Bagels were a staple of my life back home in the outskirts of New York City—the inaccessible status of bagels was the only demerit against Spain in an earlier draft of my “Should I Move to Spain” pros & cons list. I’ve craved them badly during my time abroad, to the point where I have even asked my closest friend from home, Jake, to allow me to witness his consumption of authentic bagels via Skype. Bagels are a foreign concept here—whenever I’m describing them to Spanish folks, they can’t visualize the distinction from a donut or roscon de reyes.
However, due to Madrid’s growing American expat population, I held out hope that opportunist business owners would step up and fill the circular void. The ensuing investigation had me scouring the city, running down every lead and pressing on every underworld connection. These are my findings: I strongly advise purists to manage their expectations when sampling imitations of such an esteemed snack from the old country.
So here, my friends, is a list of Madrid’s bagel joints. In true form, I’ve saved the best bite for last…
1) Restaurante Olsen — Calle del Prado 15 (CLOSED DOWN)
The pursuit began with a rocky start for me and my friend Julie. Although the servers at Restaurante Olsen, a Scandanavian restaurant near the Prado, were kind enough to give us their leftover “bagels” for free, they weren’t at all what we were hoping for–in fact I would go as far as to call these circular bread sticks an abomination of nature. This restaurant, which has since closed down, established the precedent low standard to which the ensuing specimens were held.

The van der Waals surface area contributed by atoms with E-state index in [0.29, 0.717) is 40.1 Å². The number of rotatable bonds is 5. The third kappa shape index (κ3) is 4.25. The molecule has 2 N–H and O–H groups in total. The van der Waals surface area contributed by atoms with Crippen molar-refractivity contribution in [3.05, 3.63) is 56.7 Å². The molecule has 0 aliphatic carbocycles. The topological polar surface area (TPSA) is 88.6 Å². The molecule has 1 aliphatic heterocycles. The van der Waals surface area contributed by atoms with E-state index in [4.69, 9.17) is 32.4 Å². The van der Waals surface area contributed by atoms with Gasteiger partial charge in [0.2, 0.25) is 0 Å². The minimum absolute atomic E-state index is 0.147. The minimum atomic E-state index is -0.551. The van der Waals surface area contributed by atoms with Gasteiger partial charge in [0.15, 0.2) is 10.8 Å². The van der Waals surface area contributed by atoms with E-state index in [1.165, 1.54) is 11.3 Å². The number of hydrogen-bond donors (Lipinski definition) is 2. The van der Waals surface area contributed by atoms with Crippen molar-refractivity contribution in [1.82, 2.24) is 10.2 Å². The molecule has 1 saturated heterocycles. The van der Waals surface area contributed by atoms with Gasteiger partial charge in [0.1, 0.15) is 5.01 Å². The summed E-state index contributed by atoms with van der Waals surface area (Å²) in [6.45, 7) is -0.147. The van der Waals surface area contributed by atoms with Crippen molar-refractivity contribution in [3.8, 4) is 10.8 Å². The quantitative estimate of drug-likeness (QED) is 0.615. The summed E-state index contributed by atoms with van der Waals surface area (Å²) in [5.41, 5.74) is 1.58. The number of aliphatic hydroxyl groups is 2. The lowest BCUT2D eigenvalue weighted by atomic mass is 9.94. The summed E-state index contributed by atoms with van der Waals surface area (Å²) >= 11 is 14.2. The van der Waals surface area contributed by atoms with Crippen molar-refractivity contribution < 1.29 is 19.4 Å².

2) La Bicicleta Cafe — Plaza San Ildefonso, 9
This popular hipster cafe in Malasaña has a few bagel sandwiches under the display case by the bar. They’re a bit too dry (and expensive) for my liking. Served with arugula and jamon, this sandwich might as well be served on any other type of bread.
3) La Libre — Calle de Argumosa, 39
This cafe/bookshop in Lavapies offers a broad variety of tostadas, one of which is called “El Larson.” The bagels are imported from England and kept frozen, served to diners with cream cheese and lox and little bits of avocado. Due to its status as the bagel most accessible to me within my barrio, this is my default when the craving overwhelms me. Although not as crisp as I would like, it does the job adequately. The added sesame seeds are indeed a pleasant touch.
4) Mür — Plaza Cristino Martos, 2
A large and comfortable brunch spot, Mür offers an 8.50€ euro “American” breakfast entailing a toasted bagel sandwich with cream cheese & lox, steak fries, and a cup of coffee. This location earns points for its product’s toasty crispness and presentation but loses points for its small size. The first bite is accompanied by the familiar crunch sound.
5) J&Js Books and Coffee — Calle del Espíritu Santo, 47
This popular expat bar/English language bookstore swiftly cornered the market with their vast selection of homemade bagels. The only known establishment that manufactures bagels from scratch, it is apparent that they have a concise understanding of both the product and the expectations held by the consumer. Their offerings are flavorful, especially when served fresh during their weekend brunch. The pictures below document the process in which their bagels are produced.
Have I missed anything in my investigation? Feel free to share the details of any other Bagel providers in the comments section!